[Twisted-Python] Implementing streaming (broadcast) TCP servers
zmola at acm.org
Thu Jun 28 09:32:03 EDT 2007
In general, if you are streaming different data to each client, it is
going to be expensive. There really are only 3 areas to optimize
1) disk IO -- Read in bigger chunks and make sure you flush your
buffer. You might want to drop into C and write your buffering or find
a good "ring buffer" (big array that you reuse for the stream) so you
don't have to allocate and deallocate memory all the time.
2) Network IO -- check what protocol you can use. If you can get away
with lossy streaming, UDP or RTCP might be wins.
3) CPU -- Profile your application and see where the time is being
spent. You need to be careful about memory copying and allocation.
Python normally handles this well, so this probably isn't the problem.
OOPS, I just realized that you said the same data to multiple clients.
Is the data the same at the same time, meaning the clients are all
getting the same data simultaneously? If so, if you have any control
over the network, then UDP Multicast can be a big win. You would only
be sending out one stream of data and everyone would hear it.
Also, I would look at making sure that you are not copying data around much.
I must admit that my Knowledge of all the twisted classes that are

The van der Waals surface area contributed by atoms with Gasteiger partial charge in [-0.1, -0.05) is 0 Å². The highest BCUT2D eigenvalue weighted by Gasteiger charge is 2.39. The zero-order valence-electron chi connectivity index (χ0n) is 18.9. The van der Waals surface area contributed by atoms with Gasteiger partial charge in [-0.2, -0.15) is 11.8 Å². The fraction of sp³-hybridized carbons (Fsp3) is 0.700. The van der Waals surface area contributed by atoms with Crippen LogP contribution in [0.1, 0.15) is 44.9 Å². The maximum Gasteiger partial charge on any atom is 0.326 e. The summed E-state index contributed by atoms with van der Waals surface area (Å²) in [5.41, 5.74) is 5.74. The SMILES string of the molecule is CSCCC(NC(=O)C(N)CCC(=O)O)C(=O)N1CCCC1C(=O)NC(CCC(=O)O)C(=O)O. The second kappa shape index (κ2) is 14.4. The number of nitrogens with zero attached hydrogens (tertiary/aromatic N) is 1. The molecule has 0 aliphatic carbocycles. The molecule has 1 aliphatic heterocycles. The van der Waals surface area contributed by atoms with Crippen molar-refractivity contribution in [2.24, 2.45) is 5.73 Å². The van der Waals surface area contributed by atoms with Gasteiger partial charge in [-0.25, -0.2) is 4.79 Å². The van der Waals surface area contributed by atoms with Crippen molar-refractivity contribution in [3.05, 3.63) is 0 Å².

available is limited, so I don't know what class to use but I would
suggest dropping in to the low level classes below web2 since you will
need a little more control for this than normal web applications.
zmola at acm.org
Adam Atlas wrote:
> I'm working on a server that will be streaming the same data from a
> source to many clients. It has to be invoked from an HTTP server, so
> I'm using twisted.web2 (not twisted.web because it also needs to host
> a WSGI application). In other words, calling GET on a certain path
> results in the stream as the response, at which point I don't really
> need any more HTTP functionality. I have it working... currently, the
> basic process is: I have a class implementing IByteStream, an instance
> of which is created for each client; it simply keeps a queue of data
> to be sent, sending one piece with each call to read(), or a sending a
> Deferred if the queue is empty. Meanwhile, the part of the application
> that provides the data (a different server, receiving data from a
> broadcaster) adds the data to all the clients' byte stream queues,
> whenever it receives a piece of data.
> Since efficiency is obviously important for a streaming server, I was
> just wondering if anyone had any efficiency tips. I've tested it with
> at most 64 concurrent clients. There doesn't seem to be any slowdown
> from the clients' perspective (the data is coming in at the rate it
> should), but server-side, CPU and memory usage start increasing pretty
> quickly. Especially CPU -- with 64 clients, CPU usage peaked at 26.8%,
> which is not acceptable. Any thoughts? Is there a better way to handle
> the streaming process as I previously described?
> - Adam
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